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U.S. Officials Seize $3.6 Billion in Bitcoin from Bitfinex Hack


In early February 2022, the Justice Department announced that it had seized more than $3.6 billion worth of Bitcoin allegedly stolen by a New York couple six years ago. The couple, Ilya Lichtenstein and Heather Morgan, were accused of conspiring to launder 119,754 Bitcoin that was stolen in 2016 from Hong Kong-based Bitfinex.

Bitcoin Hack and Seizure

Lichenstein and Morgan are being charged with serious crimes including money laundering and conspiracy to defraud the U.S. They could each be facing 25 years in prison. So far, the couple has not been charged related to the actual hacking of Bitfinex, but the investigation is ongoing. When the breach happened, however, the hacker initiated 2,000 transactions that sent the Bitcoin to a digital wallet controlled by Mr. Lichenstein.

The couple was released on bond – $5 million for Mr. Lichenstein, and $3 million for Ms. Morgan. Their lawyer has not responded to request for comment. Bitfinex is one of the world’s largest digital currency exchanges. At the time of the seizure, it was the Justice Department’s largest seizure ever.

Is the Crypto Sector Vulnerable to Hackers?

The breach in 2016 came at a time when many currency exchanges were experiencing hackings. Large amounts of digital currency was stolen over a period of time. The hackings underscored potential vulnerabilities in the crypto sector. Hackers have managed to score hundreds of millions of dollars in attacks on digital currency exchanges.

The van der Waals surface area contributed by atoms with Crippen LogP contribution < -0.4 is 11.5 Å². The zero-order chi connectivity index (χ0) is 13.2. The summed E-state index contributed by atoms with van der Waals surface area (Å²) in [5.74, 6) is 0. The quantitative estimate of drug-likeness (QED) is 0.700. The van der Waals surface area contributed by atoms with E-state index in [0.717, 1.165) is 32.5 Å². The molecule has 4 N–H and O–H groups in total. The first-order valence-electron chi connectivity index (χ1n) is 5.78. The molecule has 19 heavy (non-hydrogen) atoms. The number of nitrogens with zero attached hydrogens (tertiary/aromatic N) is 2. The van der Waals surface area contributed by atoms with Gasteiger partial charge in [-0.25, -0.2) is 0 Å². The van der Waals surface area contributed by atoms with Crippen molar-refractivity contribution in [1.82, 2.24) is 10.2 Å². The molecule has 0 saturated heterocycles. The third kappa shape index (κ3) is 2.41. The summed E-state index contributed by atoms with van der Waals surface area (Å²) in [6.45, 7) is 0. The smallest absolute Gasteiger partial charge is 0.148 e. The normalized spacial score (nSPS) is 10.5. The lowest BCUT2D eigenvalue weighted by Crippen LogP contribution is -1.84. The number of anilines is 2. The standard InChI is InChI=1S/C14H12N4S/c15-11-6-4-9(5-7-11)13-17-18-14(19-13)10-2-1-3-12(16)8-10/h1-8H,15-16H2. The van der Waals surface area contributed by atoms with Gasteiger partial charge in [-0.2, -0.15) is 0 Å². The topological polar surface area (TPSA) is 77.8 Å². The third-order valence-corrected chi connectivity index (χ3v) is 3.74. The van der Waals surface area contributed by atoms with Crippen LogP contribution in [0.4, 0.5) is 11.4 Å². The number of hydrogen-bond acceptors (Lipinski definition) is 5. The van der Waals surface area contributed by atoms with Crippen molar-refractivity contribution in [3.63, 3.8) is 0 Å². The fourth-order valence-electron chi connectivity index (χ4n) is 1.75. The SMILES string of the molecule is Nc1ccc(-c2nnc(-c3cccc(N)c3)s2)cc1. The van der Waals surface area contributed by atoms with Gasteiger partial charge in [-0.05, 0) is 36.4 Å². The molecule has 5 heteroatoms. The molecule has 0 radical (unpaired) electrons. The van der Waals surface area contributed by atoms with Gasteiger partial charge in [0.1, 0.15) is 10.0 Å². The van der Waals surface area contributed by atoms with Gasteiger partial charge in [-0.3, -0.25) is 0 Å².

This and other hacks shine light on areas where law enforcement and digital currency exchanges can improve tracking and stopping hackers. The good news is that the secure recording of transactions in the Blockchain can help identify criminal activity. Tom Robinson, who is co-founder of Elliptic, a cryptocurrency analysis firm, says,

“This shows that even when sophisticated money laundering techniques are used, the indelible blockchain records usually allow law enforcement to link criminal activity to individuals.”

Deputy Attorney General Lisa Monaco agrees, saying that cryptocurrency is not “a safe haven for criminals.” She further says,

“In a futile effort to maintain digital anonymity, the defendants laundered stolen funds through a labyrinth of cryptocurrency transactions.”

 In the case of the Bitfinex hack, investigators were able to trace the movement of the Bitcoin taken from Bitfinex and moved to Mr. Lichenstien’s digital wallet. The Blockchain uses permanent, unchangeable ledgers to record transactions. Investigators can use this information to track where the Bitcoin moves and how it is spent.

The Justice Department is also furthering their efforts to protect those who use digital currencies and exchanges legitimately. Kenneth A. Polite, Jr. is the head of the department’s criminal division. He says,

“We will not allow cryptocurrency to be a safe haven for money laundering or a zone of lawlessness within our financial system.”

With more Americans than ever buying and selling cryptocurrencies, it is important for law enforcement to understand how transactions occur and are recorded, and what potential threats may look like in the Blockchain. It is also important that they understand cryptocurrency mining and related implications.